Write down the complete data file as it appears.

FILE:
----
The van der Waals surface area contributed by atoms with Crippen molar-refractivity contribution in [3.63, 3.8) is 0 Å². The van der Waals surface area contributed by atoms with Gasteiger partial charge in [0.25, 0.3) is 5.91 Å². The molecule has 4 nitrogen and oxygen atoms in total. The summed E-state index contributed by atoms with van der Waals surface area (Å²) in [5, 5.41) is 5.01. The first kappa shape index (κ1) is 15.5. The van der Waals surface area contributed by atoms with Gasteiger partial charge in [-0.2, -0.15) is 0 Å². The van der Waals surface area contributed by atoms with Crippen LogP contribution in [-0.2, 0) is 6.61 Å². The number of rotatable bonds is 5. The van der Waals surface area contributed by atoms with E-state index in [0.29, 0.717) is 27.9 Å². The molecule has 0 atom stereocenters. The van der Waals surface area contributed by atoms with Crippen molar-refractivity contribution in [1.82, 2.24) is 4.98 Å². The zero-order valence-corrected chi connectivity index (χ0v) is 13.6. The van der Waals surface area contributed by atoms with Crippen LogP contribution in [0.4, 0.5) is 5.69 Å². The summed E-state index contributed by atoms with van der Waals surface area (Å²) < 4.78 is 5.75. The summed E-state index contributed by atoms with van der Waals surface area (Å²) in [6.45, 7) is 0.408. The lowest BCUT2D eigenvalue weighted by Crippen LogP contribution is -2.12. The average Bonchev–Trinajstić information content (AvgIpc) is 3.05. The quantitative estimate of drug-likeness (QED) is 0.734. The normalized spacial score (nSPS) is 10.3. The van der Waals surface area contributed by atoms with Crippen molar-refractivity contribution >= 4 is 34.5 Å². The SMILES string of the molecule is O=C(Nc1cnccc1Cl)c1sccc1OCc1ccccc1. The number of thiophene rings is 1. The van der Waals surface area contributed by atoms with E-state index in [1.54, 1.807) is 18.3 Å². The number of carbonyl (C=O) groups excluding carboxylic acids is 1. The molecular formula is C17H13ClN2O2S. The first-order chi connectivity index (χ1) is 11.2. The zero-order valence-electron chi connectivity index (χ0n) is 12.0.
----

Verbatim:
The van der Waals surface area contributed by atoms with Crippen molar-refractivity contribution in [3.63, 3.8) is 0 Å². The van der Waals surface area contributed by atoms with Gasteiger partial charge in [0.25, 0.3) is 5.91 Å². The molecule has 4 nitrogen and oxygen atoms in total. The summed E-state index contributed by atoms with van der Waals surface area (Å²) in [5, 5.41) is 5.01. The first kappa shape index (κ1) is 15.5. The van der Waals surface area contributed by atoms with Gasteiger partial charge in [-0.2, -0.15) is 0 Å². The van der Waals surface area contributed by atoms with Crippen LogP contribution in [-0.2, 0) is 6.61 Å². The number of rotatable bonds is 5. The van der Waals surface area contributed by atoms with E-state index in [0.29, 0.717) is 27.9 Å². The molecule has 0 atom stereocenters. The van der Waals surface area contributed by atoms with Crippen molar-refractivity contribution in [1.82, 2.24) is 4.98 Å². The zero-order valence-corrected chi connectivity index (χ0v) is 13.6. The van der Waals surface area contributed by atoms with Crippen LogP contribution in [0.4, 0.5) is 5.69 Å². The summed E-state index contributed by atoms with van der Waals surface area (Å²) < 4.78 is 5.75. The summed E-state index contributed by atoms with van der Waals surface area (Å²) in [6.45, 7) is 0.408. The lowest BCUT2D eigenvalue weighted by Crippen LogP contribution is -2.12. The average Bonchev–Trinajstić information content (AvgIpc) is 3.05. The quantitative estimate of drug-likeness (QED) is 0.734. The normalized spacial score (nSPS) is 10.3. The van der Waals surface area contributed by atoms with Crippen molar-refractivity contribution >= 4 is 34.5 Å². The SMILES string of the molecule is O=C(Nc1cnccc1Cl)c1sccc1OCc1ccccc1. The number of thiophene rings is 1. The van der Waals surface area contributed by atoms with E-state index in [1.54, 1.807) is 18.3 Å². The number of carbonyl (C=O) groups excluding carboxylic acids is 1. The molecular formula is C17H13ClN2O2S. The first-order chi connectivity index (χ1) is 11.2. The zero-order valence-electron chi connectivity index (χ0n) is 12.0.